The MultiFresh packaging utilizes the innovative MultiFresh technology from Multivac, a leading global provider of packaging solutions for food, life science and healthcare products as well as industrial items. Headquartered in Germany, the company has offices across the lanet.
The MultiFresh packaging consists of a rigid tray and a flexible upper web, which surrounds the product free of tension, and is entirely sealed by the lower web.
Installed at Fraser Valley Specialty Poultry in June of 2017, the Multivac R 175 MF (MultiFresh) thermoformer and Multivac materials produces the exquisite MultiFresh vacuum skin packaging that Falk says has helped bring its products to a new level of eye appeal on the retail shelf.
“The film is like a second skin for the product,” observes Falk. “The product stands out from the package and presents extremely well.
“Consumers can visually see the product better this way when compared to other styles of packaging use,” he continues.
While the R 175 MF can be used for vacuum skin, it can optionally be used for MAP (modified atmosphere packaging) and vacuum packaging.
Multivac says the MultiFresh aspect is mainly utilized by packers involved in high-end product in the meat, and meat product, fish and seafood, poultry, convenience food, cheese, and pastry segments.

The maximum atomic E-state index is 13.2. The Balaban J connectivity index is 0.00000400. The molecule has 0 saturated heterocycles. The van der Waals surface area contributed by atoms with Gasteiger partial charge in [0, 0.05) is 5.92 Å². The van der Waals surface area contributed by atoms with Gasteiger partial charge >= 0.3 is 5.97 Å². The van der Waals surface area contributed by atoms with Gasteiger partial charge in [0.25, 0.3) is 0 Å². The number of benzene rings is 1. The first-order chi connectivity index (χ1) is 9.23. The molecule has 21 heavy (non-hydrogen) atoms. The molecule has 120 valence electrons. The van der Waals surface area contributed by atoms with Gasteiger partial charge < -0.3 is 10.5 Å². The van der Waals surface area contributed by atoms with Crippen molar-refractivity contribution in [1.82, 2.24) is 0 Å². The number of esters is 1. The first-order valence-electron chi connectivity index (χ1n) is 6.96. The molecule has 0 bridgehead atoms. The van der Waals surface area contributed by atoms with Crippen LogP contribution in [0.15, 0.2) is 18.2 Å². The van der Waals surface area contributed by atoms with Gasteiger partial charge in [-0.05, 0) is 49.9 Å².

The MultiFresh packaging is rather robust, as there is virtually no way anyone can poke a finger through this skin pack.
“Light handy, and easy to store, our MultiFresh products are a very convenient package for display, and for storage in the refrigerator,” comments Falk. “MultiFresh is the new frontier of meat packaging, and we are proud to offer this state-of-the-art packaging technology to our valued Fraser Valley Specialty Poultry customers.”
The R 175 MF at Fraser Valley runs up to between six to eight cycles per minute depending on the vario used. For the mold and vario size they are currently using, it can do 18 packs per minute—three trays per cycle.
Falk is certainly impressed with the Multivac R 175 MF thermoformer. “It has increased our efficiency,” he notes. “The speed of the machine is far more efficient than what we were utilizing previously.
“We manually load each pocket by hand, but once that is achieved, the easy-to-operate machine takes over and has helped us in crease our overall food safety,” Falk reveals, adding that along with the superior retail presentation of the product, he is also equally proud of the increase in shelf life for fresh product.
Despite the rave reviews proffered by Falk, he says that like with anything new, the initial response wasn’t always positive.